Out in front

Madigan emphasizes the extraordinary

By J.M. Simpson on January 28, 2019

When military families know that their health needs will be met, they feel a sense of protection, of well being.

That sense of comfort begins in the northeast corner of Joint Base Lewis-McChord (JBLM) at the Madigan Army Medical Center, where over 100,000 active-duty servicemembers, their families and retirees receive world-class healthcare.

This blanket of care began in 1944 as a temporary hospital for war wounded soldiers.

Since then, Madigan has grown to become the Army's second largest medical treatment facility and cutting-edge, advanced medical center.  

It is one of only two designated Level II trauma centers in the Army, and one of four in Washington state. Since the late 1990s, Madigan has participated in a partnership called the Tacoma Trauma Trust with St. Joseph Medical Center and Tacoma General Hospital.

This trifecta of medical services providers provides care to non-beneficiary trauma victims outside the gates of JBLM.

The Madigan Center maintains about 220 beds for inpatient care and can extend to accommodate more than 300 inpatients during emergencies.

Nearly one million outpatients are seen per year in the hospital's medical mall complex. More than 45 surgeries, nearly 4,000 prescriptions, and eight births occur daily.

"When we've got your family members in our house, they are going to be well taken care of," said Col. Thomas Bundt, Madigan's commander. "There is a ‘Madigan spirit' here, a character you have to live; it personifies the people who are committed to our patients."

Stopping for a moment, Col. Bundt spoke quietly of the letters written by family members he has received and read talking about the compassion and care a loved one received.

"Some of the most moving writing I have ever read," he said.

This care is amplified by the center's reputation as an outstanding teaching and modern research facility.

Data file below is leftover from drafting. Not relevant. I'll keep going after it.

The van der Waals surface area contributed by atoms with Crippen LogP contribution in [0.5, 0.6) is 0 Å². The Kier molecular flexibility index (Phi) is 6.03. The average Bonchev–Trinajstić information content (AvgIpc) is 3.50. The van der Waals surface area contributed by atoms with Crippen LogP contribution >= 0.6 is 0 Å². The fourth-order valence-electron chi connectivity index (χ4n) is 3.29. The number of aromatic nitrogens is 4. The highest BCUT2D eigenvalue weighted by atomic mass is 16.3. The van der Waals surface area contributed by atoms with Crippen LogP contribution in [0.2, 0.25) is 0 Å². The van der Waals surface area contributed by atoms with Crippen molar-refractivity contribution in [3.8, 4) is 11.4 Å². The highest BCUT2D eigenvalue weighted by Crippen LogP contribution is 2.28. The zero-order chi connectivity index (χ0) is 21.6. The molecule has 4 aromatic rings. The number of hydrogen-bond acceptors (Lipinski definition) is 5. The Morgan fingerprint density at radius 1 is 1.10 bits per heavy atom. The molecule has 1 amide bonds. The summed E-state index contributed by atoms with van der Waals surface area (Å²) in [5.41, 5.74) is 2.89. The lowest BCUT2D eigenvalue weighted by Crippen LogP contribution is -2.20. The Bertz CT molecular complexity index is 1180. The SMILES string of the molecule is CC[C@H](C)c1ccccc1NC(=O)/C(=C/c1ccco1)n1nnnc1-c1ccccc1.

The standards to which the Madigan medical staff live up to is evident in the high scores the physicians, nurses and medic students earn after completing various classes in Madigan's Graduate Medical Education programs.

"There is the meeting of readiness requirements, the care of the community, and the care of my staff," continued Madigan's leader. "We work very hard to exceed expectations in all areas."

Among the many services Madigan offers, three recently added ones come to the fore.

School-based health clinics: This past fall, Madigan opened the first Army school-based health clinics at Bethel High School and Middle School, and at River Ridge High School in Lacey.

The program has recently been expanded to include military-connected students in the Clover Park, North Thurston, Puyallup and Steilacoom school districts.

"The classroom is the waiting room, and this program makes it easier to provide medical care for dependents while also relieving soldiers of having to leave their assignments to take care of a child," explained Bundt.

"It's a readiness benefit; it's an intangible that benefits servicemembers and their families."

JBLM CARES: Opened in 2017, the JBLM Center for Autism Resources, Education and Services (CARES) is a partnership between Madigan and the JBLM Directorate of Personnel & Family Readiness, which provides care and services for autistic military children and their families.  

The center also offers occupation, physical and speech therapy, applied behavior analysis (ABA), Exceptional Family Member Program (EFMP) Systems Navigation, CYSS (Child, Youth and School Services) Respite Care.

"There are long wait lists," continued Bundt, "and treating children here decreases the wait for services until they can be treated at an off-base community partner."

Stop the Bleed Program: With the increasing number of traumatic mass incidents, this new program is a national initiative to teach as many people as possible life-saving first aid skills.

Trauma medical staff from Madigan confer with area schools and then provide instruction to staff and faculty members on how to treat trauma injuries.

"Collaborative community education is another intangible benefit we provide to the community," said Bundt.

In talking about Madigan's legacy, Madigan's commander takes the time to mentor future leaders in military medicine through the use of townhall meetings and seminars.

"We have a spirit of service that pervades the organization, of what we can do for our patients and this community," said Bundt.

Bundt mentioned at this year's Christmas tree lighting ceremony, an 8-year-old child battling terminal cancer turned on the lights.

"There's was not a dry eye in the house, and her turning on the lights is not in the regulations or dictated by any agency," concluded Bundt.

"This is Madigan."